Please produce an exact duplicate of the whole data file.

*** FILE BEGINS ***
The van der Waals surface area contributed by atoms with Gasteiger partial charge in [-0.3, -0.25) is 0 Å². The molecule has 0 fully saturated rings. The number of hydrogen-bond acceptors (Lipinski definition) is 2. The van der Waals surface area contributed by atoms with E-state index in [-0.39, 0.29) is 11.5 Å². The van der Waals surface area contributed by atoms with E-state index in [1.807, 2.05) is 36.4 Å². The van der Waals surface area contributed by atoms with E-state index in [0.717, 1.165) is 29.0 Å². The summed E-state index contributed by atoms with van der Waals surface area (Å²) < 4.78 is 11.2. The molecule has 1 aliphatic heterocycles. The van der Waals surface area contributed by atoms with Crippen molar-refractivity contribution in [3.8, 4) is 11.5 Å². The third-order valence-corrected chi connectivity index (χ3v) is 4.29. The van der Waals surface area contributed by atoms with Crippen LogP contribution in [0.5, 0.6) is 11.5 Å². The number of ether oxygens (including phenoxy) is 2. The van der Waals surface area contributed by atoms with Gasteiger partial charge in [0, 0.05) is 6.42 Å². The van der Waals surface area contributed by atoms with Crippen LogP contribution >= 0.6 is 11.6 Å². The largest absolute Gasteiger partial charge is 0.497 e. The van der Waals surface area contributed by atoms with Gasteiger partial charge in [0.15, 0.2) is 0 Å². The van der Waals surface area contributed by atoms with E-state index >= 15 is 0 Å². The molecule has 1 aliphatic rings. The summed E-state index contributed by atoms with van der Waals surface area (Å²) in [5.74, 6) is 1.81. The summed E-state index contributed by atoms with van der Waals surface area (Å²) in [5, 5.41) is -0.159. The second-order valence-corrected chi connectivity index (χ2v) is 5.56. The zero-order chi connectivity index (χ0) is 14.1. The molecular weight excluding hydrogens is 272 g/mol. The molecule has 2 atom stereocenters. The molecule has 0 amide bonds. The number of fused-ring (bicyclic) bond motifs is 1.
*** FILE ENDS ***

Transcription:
The van der Waals surface area contributed by atoms with Gasteiger partial charge in [-0.3, -0.25) is 0 Å². The molecule has 0 fully saturated rings. The number of hydrogen-bond acceptors (Lipinski definition) is 2. The van der Waals surface area contributed by atoms with E-state index in [-0.39, 0.29) is 11.5 Å². The van der Waals surface area contributed by atoms with E-state index in [1.807, 2.05) is 36.4 Å². The van der Waals surface area contributed by atoms with E-state index in [0.717, 1.165) is 29.0 Å². The summed E-state index contributed by atoms with van der Waals surface area (Å²) < 4.78 is 11.2. The molecule has 1 aliphatic heterocycles. The van der Waals surface area contributed by atoms with Crippen molar-refractivity contribution in [3.8, 4) is 11.5 Å². The third-order valence-corrected chi connectivity index (χ3v) is 4.29. The van der Waals surface area contributed by atoms with Crippen LogP contribution in [0.5, 0.6) is 11.5 Å². The number of ether oxygens (including phenoxy) is 2. The van der Waals surface area contributed by atoms with Gasteiger partial charge in [0, 0.05) is 6.42 Å². The van der Waals surface area contributed by atoms with Crippen LogP contribution >= 0.6 is 11.6 Å². The largest absolute Gasteiger partial charge is 0.497 e. The van der Waals surface area contributed by atoms with Gasteiger partial charge in [0.15, 0.2) is 0 Å². The van der Waals surface area contributed by atoms with E-state index >= 15 is 0 Å². The molecule has 1 aliphatic rings. The summed E-state index contributed by atoms with van der Waals surface area (Å²) in [5.74, 6) is 1.81. The summed E-state index contributed by atoms with van der Waals surface area (Å²) in [5, 5.41) is -0.159. The second-order valence-corrected chi connectivity index (χ2v) is 5.56. The zero-order chi connectivity index (χ0) is 14.1. The molecular weight excluding hydrogens is 272 g/mol. The molecule has 2 atom stereocenters. The molecule has 0 amide bonds. The number of fused-ring (bicyclic) bond motifs is 1.